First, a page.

While the month of July was perhaps unusual for the number of high-profile transportation calamities, the dramatic nature of these incidents has raised questions about the general safety of these modes of transit.
It's difficult to get comprehensive figures on the relative safety of any given mode of transportation since there are discrepancies from country to country in the way such information is documented, and also from year to year in base figures, like the amount of kilometres travelled.
But here is a look at what is known about the safety records of the most ubiquitous means of transportation.
On July 6, people were riveted by the dramatic footage of the Asiana Airlines crash in San Francisco, en route from Inchon, South Korea. But in February, the New York Times reported that 2012 was the safest year for air travel since 1945.
The Aviation Safety Network, which gathers statistics on accidents, reported 23 deadly accidents and 475 fatalities worldwide in 2012. As a point of comparison, there were 42 crashes and 1,147 deaths in 2000.
Arnold Barnett, a statistics professor at M.I.T., has been widely quoted as saying a person could fly every day for an average of 123,000 years before dying in a plane crash.
Why has air travel become safer? The structural and mechanical parts of planes have become more reliable while navigation systems have become more sophisticated, thus mitigating the chance of collisions due to poor visibility.
The statistics on worldwide rail travel aren’t consistent, and the majority of the available data covers Europe.
The Economist reported that, in 2011, 1,239 people were killed in over 2,300 railway accidents in the European Union.
According to the International Association of Oil and Gas Producers, the worldwide fatality rate for trains is 0.4 for every one billion passenger kilometres. The report noted that this figure is "considered representative of developed countries with good road safety records."
Based on data from the National Safety Council, the New York Times calculated that the lifetime risk of an American dying in a train crash was one in 156,169.
Of all the modes of transport, car travel is still the most treacherous. According to the 2013 Global Status Report on Road Safety, produced by the World Health Organization, about 1.24 million people die on roads worldwide every year.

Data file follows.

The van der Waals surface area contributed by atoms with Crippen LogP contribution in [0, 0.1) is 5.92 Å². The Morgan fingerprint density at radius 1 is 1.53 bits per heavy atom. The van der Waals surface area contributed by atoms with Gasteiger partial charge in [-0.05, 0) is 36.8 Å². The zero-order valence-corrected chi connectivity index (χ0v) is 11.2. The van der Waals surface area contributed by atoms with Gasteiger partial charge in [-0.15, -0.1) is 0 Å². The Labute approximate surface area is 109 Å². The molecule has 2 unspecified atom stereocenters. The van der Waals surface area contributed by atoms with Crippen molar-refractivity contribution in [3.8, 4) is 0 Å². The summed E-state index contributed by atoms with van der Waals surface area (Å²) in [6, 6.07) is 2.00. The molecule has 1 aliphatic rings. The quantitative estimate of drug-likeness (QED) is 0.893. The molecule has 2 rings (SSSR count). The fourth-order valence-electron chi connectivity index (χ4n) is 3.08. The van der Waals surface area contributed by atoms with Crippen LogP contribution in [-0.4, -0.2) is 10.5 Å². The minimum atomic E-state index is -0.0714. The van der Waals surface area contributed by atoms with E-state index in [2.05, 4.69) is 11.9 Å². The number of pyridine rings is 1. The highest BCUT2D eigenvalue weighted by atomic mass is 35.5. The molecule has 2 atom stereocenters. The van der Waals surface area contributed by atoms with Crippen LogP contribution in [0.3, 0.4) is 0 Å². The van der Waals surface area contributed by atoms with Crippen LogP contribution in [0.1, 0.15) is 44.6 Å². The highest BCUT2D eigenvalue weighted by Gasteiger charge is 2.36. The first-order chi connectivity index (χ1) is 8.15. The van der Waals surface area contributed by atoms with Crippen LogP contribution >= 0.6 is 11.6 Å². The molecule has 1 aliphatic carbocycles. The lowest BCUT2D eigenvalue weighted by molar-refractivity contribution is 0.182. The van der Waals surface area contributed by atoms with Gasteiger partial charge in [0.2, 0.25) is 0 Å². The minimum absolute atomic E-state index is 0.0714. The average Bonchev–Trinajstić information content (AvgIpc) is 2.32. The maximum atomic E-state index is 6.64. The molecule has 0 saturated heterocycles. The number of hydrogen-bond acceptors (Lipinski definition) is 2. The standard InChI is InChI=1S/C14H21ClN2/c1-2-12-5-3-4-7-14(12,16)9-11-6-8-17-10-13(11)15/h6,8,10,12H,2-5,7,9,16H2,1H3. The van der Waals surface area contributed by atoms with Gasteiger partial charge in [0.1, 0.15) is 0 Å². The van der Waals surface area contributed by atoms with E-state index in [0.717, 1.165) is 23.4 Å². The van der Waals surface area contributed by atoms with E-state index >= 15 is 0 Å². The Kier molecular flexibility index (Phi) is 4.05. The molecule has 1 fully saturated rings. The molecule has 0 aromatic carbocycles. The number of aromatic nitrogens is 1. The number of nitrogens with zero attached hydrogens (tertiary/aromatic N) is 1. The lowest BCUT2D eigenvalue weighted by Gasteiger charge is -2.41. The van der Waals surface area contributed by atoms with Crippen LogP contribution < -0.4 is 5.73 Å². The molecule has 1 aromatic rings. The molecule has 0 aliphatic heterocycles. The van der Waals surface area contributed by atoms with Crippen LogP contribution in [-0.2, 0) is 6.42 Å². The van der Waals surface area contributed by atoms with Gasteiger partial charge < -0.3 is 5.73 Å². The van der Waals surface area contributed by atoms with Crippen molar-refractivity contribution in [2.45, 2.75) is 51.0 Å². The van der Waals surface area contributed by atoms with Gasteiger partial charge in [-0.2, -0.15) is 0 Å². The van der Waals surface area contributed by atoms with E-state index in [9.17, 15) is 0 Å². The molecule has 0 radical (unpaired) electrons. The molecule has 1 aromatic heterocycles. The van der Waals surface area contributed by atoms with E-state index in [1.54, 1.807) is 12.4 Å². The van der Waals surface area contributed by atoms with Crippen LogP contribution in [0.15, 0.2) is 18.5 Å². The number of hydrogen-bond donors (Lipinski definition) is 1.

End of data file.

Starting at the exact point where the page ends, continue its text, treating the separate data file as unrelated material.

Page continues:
Compared to plane and train disasters, street vehicle accidents more often involve bystanders. WHO reports that nearly half of the fatalities in road accidents are "pedestrians, cyclists and users of motorized two-wheelers."
The overall road traffic fatality rate is 18 per every 100,000 population, but 80 per cent of worldwide road deaths occur in so-called middle-income countries, particularly in the Africa region. Middle-income countries comprise 72 per cent of the world’s population but only 52 per cent of registered vehicles, according to WHO.
By contrast, the number of automobile deaths in both Canada and the U.S. have fallen to historic lows, at least as of 2010.
Canada's 2,186 traffic fatalities in 2010 represented the lowest number in 46 years in which national records have been kept.
The WHO report says that introducing and enforcing legislation on risk factors such as speeding, drunk driving and the proper application of seatbelts "has been shown to lead to reductions in road traffic injuries."
Even so, the organization warns that automobile accidents are an increasing problem. WHO research says that road traffic accidents were the eighth highest cause of death worldwide in 2004, representing 2.2 per cent of all deaths (ischaemic heart disease is number one). WHO forecasts that by 2030, road accidents will rise to number five.
There aren’t many statistics available that separate bus accidents from general road accidents. A 2010 report by the International Association of Oil and Gas Producers found that the worldwide rate of bus deaths was four per every one billion kilometers travelled — the same rate as for cars.